JS School Board approves tax increase

By PAT CROSSLEY

For The Express

JERSEY SHORE — Property owners in the Jersey Shore Area School District can expect to pay more in taxes next year.

On a 5-3 vote Monday night, the board approved increasing taxes.

Voting for the tax increase were Karen Stover, John Pecchia, Mary Thomas, Kelley Wasson and Craig Allen. Voting no were Merrill Sweitzer, Michelle Stemler and Harry Brungard. Christopher Fravel was absent.

By voting to go to 100 percent of the Act 1 index, $49.97 for every $100,000 of a property’s assessed value will be added to tax bills in Clinton County and $54.02 for every $100,000 of a property’s assessed value in Lycoming County.

With the increase, the tax millage for the 2019-20 fiscal year will be 13.4605 in Clinton County and 18.2915 in Lycoming County.

The board discussed at length the need for increasing taxes at this time. Ben Enders, district business manager, told the board that expenditures in wages, benefits and the district’s bill for students attending charter schools were the drivers behind the increase.

Enders noted that salary increases accounted for $550,000, benefits, $300,000 and charter schools around $500,000 in the budget.

In the midst of the discussion about whether or not to increase the tax rate, board members stressed the need to find a permanent solution to the ongoing budget deficits over the past few years.

“We have got to look at something down the road because if we don’t, we’re going to be taxing to the index every year. I can see us filing for an exception to tax above that index,” said Brungard. “We have to do something down the road and I don’t care what we do with this tonight. I can understand going to 100 percent. I hate to see it, but it’s going to create more revenue.”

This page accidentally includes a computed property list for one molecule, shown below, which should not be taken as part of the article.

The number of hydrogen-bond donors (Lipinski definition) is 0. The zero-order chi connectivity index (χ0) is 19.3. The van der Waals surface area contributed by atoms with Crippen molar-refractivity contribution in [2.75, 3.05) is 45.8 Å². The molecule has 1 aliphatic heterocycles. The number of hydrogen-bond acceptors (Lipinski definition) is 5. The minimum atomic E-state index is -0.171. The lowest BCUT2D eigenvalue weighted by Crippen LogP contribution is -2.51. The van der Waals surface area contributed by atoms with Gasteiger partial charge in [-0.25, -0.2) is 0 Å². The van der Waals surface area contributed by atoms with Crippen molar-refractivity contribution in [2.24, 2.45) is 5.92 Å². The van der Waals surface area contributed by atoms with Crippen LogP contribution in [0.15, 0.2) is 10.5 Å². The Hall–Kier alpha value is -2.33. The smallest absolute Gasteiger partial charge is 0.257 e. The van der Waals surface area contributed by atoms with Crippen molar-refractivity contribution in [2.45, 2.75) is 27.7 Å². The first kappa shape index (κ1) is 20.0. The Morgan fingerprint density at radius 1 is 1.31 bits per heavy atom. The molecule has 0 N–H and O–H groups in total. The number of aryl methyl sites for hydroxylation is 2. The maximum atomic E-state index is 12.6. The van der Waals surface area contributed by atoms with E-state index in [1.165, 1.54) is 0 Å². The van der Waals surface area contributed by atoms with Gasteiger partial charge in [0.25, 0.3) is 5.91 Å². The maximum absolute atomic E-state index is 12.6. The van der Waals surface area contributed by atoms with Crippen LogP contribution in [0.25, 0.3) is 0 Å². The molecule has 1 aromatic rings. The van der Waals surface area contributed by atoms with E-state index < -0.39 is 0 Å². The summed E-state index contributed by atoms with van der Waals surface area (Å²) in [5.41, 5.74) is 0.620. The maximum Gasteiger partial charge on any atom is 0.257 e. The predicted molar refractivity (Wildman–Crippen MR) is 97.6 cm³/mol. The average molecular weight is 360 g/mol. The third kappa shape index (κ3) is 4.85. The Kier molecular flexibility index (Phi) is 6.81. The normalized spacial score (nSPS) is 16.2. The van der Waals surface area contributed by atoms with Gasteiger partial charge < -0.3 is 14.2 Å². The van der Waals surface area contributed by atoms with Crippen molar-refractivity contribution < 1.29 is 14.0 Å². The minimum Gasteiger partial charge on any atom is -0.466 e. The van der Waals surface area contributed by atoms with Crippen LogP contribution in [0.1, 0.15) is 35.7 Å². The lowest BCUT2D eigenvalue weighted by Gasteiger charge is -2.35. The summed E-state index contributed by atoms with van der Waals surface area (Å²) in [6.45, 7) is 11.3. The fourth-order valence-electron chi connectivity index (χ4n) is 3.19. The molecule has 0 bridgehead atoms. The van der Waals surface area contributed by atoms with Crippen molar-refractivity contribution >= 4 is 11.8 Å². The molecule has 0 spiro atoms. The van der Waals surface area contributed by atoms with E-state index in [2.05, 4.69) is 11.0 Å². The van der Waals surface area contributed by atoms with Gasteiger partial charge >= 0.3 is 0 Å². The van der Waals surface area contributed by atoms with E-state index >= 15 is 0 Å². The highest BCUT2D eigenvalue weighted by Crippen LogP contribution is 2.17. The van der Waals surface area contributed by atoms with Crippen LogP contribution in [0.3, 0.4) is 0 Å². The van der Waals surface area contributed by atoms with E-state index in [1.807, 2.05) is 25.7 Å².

If the board had not voted for the tax increase, the district would have been forced to use almost $1 million from the fund balance to cover the deficit for the upcoming year.

“I realize we’re going to take a major hit if we decide to take a million dollars from our fund balance, but reciprocating that to those who are relying upon us to make wise decisions, we’re just passing the buck off to the rest of the community that we can’t take a hit, but they should. I’m not okay with that. We’re not being fiscally responsible expecting others to just fund the bills and float everything that we decide to do. I think some of the harder decisions we have not actually made. We need to,” said board member Michelle Stemler.

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